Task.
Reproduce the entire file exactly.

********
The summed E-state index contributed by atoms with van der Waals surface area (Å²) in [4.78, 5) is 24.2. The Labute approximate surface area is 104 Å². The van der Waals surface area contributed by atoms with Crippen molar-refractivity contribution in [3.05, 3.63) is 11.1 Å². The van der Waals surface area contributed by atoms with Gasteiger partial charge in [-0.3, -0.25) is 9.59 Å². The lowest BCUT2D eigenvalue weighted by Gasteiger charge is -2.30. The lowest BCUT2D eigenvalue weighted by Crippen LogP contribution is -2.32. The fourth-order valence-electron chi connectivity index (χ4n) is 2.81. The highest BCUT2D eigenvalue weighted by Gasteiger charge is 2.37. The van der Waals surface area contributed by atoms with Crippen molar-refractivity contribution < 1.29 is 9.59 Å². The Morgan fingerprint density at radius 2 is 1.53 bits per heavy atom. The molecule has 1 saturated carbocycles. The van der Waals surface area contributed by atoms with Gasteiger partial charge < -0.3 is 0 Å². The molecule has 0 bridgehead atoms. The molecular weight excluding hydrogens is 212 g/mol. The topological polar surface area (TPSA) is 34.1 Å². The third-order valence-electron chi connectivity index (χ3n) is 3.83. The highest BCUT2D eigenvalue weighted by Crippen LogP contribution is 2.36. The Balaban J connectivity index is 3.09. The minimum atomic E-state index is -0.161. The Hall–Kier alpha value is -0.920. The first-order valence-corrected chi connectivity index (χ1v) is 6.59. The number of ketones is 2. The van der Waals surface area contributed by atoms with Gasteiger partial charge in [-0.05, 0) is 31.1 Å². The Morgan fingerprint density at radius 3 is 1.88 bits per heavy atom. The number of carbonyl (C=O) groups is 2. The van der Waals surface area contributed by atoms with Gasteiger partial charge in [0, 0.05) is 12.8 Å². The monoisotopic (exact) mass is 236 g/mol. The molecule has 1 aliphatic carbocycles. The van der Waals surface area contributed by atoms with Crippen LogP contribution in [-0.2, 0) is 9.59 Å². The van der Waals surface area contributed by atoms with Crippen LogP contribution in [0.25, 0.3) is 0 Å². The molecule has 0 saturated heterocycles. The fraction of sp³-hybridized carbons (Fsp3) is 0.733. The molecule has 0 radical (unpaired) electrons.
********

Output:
The summed E-state index contributed by atoms with van der Waals surface area (Å²) in [4.78, 5) is 24.2. The Labute approximate surface area is 104 Å². The van der Waals surface area contributed by atoms with Crippen molar-refractivity contribution in [3.05, 3.63) is 11.1 Å². The van der Waals surface area contributed by atoms with Gasteiger partial charge in [-0.3, -0.25) is 9.59 Å². The lowest BCUT2D eigenvalue weighted by Gasteiger charge is -2.30. The lowest BCUT2D eigenvalue weighted by Crippen LogP contribution is -2.32. The fourth-order valence-electron chi connectivity index (χ4n) is 2.81. The highest BCUT2D eigenvalue weighted by Gasteiger charge is 2.37. The van der Waals surface area contributed by atoms with Crippen molar-refractivity contribution < 1.29 is 9.59 Å². The Morgan fingerprint density at radius 2 is 1.53 bits per heavy atom. The molecule has 1 saturated carbocycles. The van der Waals surface area contributed by atoms with Gasteiger partial charge < -0.3 is 0 Å². The molecule has 0 bridgehead atoms. The molecular weight excluding hydrogens is 212 g/mol. The topological polar surface area (TPSA) is 34.1 Å². The third-order valence-electron chi connectivity index (χ3n) is 3.83. The highest BCUT2D eigenvalue weighted by Crippen LogP contribution is 2.36. The Balaban J connectivity index is 3.09. The minimum atomic E-state index is -0.161. The Hall–Kier alpha value is -0.920. The first-order valence-corrected chi connectivity index (χ1v) is 6.59. The number of ketones is 2. The van der Waals surface area contributed by atoms with Gasteiger partial charge in [-0.05, 0) is 31.1 Å². The Morgan fingerprint density at radius 3 is 1.88 bits per heavy atom. The number of carbonyl (C=O) groups is 2. The van der Waals surface area contributed by atoms with Gasteiger partial charge in [0, 0.05) is 12.8 Å². The monoisotopic (exact) mass is 236 g/mol. The molecule has 1 aliphatic carbocycles. The van der Waals surface area contributed by atoms with Crippen LogP contribution in [-0.2, 0) is 9.59 Å². The van der Waals surface area contributed by atoms with Crippen LogP contribution in [0.25, 0.3) is 0 Å². The molecule has 0 saturated heterocycles. The fraction of sp³-hybridized carbons (Fsp3) is 0.733. The molecule has 0 radical (unpaired) electrons.